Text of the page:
Piper Jaffray Completes 21st Semi-Annual Spring 2011 Taking Stock With Teens Survey
MINNEAPOLIS, Apr 06, 2011 (BUSINESS WIRE) --
Piper Jaffray (NYSE: PJC) has completed its 21st semi-annual "Taking Stock With Teens" survey, which indicates a clear bias toward value brands and, with indications of improving employment, the potential for a recovery in fashion discretionary spending.
"Our survey results continue to reflect stabilization in spending at the upper-income level," said Jeff Klinefelter, director of research and senior research analyst at Piper Jaffray. "Significant discounting, lack of confidence, higher product costs, higher energy costs or a reversal of recent improvements in the employment outlook could create a difficult environment in the second half of the year. While we continue to see a preference for "value" at all levels of household income, teens in general appear willing and able to spend for differentiated merchandise in most consumer categories."
Key survey findings in fashion, beauty and personal care, restaurants, digital media and video game categories include the following:
- Fashion spending from upper-income teens reflected relative stability in total expenditures and improvement in intent to spend, compared to the prior two surveys. For average-income teens, inflation in the cost of non-discretionary categories of food and gas increased these items as a percentage of total expenditures by three percentage points. Of particular note, 41 percent of females indicated they were going to spend more on clothing this year compared to last year, the highest percentage since the fall of 2008.
- Beauty spending trends improved. Upper-income teens spent eight percent more on beauty products compared to the fall of 2010 and two percent more compared to the spring of 2010. The increases reverse the year-over-year decreases noted in the past four semi-annual surveys, and could signal a positive inflection point.
- Survey results on video games reflect a number of key trends, the most pronounced of which is the rapid shift toward digital games, including downloads, mobile and online. Teens are playing more online games and intend to shift habits to more digital game playing during the next year. For existing packaged consoles and handheld games and related software, buying patterns and intent to spend by teens continues to decline. Survey results favor those interactive game companies that offer a broad range of digital content on all connected devices.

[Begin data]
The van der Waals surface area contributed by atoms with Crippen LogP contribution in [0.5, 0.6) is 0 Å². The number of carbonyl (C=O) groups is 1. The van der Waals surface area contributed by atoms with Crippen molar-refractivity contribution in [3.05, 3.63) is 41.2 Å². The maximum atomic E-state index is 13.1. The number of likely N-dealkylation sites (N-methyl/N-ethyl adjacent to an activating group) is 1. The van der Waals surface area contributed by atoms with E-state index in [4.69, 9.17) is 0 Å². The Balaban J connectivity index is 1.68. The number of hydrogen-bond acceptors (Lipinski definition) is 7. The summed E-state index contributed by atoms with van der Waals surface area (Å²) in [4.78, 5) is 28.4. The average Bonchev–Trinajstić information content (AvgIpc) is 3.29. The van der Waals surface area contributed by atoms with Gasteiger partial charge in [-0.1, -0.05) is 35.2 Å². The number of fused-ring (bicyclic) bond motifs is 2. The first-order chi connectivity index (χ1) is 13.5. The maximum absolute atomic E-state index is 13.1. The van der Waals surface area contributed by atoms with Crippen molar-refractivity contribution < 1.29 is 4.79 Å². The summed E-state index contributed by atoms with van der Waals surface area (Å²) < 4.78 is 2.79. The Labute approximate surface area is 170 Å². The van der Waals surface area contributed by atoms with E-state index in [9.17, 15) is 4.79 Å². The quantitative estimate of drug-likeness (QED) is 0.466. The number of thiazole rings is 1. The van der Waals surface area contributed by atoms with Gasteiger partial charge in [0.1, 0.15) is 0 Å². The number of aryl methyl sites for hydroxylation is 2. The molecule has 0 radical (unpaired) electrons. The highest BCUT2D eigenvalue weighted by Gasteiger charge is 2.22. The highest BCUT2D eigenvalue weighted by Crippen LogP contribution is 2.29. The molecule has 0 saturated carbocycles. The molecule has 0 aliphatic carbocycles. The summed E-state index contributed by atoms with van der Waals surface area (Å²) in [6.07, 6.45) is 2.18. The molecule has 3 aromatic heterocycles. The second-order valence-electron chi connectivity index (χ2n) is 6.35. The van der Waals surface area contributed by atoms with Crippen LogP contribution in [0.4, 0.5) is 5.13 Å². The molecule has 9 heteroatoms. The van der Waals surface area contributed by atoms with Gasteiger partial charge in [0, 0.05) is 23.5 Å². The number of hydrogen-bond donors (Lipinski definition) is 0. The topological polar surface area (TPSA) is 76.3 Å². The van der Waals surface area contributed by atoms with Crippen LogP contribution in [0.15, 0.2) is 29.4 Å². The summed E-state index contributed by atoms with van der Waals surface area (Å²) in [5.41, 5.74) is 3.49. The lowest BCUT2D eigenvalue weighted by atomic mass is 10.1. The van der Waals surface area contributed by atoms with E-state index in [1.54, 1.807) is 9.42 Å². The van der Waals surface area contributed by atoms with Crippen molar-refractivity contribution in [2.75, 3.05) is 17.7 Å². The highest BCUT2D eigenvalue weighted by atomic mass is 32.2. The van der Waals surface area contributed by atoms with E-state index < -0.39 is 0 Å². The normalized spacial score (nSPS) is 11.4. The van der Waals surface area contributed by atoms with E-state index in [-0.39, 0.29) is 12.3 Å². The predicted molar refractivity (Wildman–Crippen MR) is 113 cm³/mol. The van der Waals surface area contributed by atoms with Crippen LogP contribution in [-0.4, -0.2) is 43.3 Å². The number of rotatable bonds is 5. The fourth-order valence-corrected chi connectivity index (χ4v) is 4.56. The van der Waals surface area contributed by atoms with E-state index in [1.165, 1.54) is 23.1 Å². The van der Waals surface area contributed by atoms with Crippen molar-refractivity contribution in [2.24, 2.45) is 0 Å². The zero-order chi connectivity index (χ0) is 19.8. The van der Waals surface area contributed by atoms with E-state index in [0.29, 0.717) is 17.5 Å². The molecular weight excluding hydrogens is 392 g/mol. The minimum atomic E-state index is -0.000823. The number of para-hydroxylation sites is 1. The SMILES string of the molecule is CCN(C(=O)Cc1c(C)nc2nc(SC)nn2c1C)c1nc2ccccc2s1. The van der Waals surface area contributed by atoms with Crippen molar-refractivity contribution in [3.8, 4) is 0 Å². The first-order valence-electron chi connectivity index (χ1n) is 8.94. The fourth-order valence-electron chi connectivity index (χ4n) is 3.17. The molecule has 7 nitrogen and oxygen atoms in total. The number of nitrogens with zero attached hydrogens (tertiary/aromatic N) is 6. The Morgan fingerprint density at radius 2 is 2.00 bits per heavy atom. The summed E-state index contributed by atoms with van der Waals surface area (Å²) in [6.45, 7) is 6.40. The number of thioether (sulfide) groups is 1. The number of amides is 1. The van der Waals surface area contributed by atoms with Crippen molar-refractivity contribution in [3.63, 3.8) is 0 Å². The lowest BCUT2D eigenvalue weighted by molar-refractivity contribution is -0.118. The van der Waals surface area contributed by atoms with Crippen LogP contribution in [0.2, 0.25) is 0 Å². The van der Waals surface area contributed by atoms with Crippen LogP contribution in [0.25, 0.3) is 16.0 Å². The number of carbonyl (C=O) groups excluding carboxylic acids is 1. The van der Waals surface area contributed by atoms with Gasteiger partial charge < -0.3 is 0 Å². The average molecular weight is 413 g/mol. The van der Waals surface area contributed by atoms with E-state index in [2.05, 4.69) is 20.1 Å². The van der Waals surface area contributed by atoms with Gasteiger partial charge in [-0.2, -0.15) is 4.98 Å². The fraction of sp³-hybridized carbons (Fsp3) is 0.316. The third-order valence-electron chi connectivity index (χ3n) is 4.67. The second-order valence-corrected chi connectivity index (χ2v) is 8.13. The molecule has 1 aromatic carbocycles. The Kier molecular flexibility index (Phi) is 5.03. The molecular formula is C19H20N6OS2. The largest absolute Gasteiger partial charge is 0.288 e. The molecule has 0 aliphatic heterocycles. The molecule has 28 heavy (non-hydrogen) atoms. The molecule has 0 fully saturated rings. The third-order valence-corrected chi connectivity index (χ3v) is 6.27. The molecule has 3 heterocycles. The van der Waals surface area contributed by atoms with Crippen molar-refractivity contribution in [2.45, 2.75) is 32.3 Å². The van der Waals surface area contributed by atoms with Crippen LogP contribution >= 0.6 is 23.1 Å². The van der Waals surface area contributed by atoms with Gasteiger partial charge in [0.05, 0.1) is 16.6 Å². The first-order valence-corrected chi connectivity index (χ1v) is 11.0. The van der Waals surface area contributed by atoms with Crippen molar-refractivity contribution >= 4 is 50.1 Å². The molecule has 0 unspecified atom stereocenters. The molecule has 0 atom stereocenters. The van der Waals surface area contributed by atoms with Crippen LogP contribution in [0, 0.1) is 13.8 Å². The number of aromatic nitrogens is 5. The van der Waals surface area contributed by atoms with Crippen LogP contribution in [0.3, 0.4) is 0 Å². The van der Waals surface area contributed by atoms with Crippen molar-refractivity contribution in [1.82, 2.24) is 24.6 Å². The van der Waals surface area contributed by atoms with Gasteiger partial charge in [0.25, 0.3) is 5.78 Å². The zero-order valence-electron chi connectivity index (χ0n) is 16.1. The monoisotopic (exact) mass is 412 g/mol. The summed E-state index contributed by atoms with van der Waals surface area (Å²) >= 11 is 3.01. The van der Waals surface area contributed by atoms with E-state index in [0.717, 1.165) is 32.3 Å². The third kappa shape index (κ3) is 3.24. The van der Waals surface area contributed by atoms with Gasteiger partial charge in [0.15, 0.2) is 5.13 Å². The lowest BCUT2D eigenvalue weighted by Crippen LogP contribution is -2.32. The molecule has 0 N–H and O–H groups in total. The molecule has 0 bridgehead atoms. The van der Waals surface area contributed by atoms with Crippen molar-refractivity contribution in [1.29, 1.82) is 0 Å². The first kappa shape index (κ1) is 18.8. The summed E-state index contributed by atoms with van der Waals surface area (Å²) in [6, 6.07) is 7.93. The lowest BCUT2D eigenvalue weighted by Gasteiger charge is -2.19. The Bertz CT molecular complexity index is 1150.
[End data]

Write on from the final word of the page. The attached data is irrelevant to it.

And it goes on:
- Upper-income teens spent 18 percent of their total expenditures on food and restaurants, up from 16 percent in the fall of 2010, and the highest level since the spring of 2004. Average-income teens spent 15 percent of their expenditures on this category, up from 14 percent in the fall of 2010 and the highest level since the spring of 2005. The data suggests that teens across all income brackets share an ongoing preference for food and restaurant brands that successfully blend premium food attributes with value-centric positioning.
- Teen buying trends in portable devices show the rising popularity of Apple's iPhone and iPod. The market share of iPhone rose to 17 percent, and, in the next six months, 37 percent of surveyed teens intend to purchase an iPhone (up from 31 percent one year ago). iTunes has remained the dominant music provider with 95 percent market share among online music services. Netflix appears well-positioned for increased DVD-by-mail usage and movie streaming, which collectively represents 63 percent of movie rental activity among teens, up from 42 percent two years ago.
The "Taking Stock With Teens" survey is a research project comprised of gathering input from approximately 4,500 students with an average age of 16.5 years. Teen spending patterns, fashion trends, and brand and media preferences were assessed through visits to geographically diverse high schools in nine states, and through an online survey of a wider group of teens from 37 states. The survey is conducted in partnership with DECA (an international association of high school students).
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SOURCE: Piper Jaffray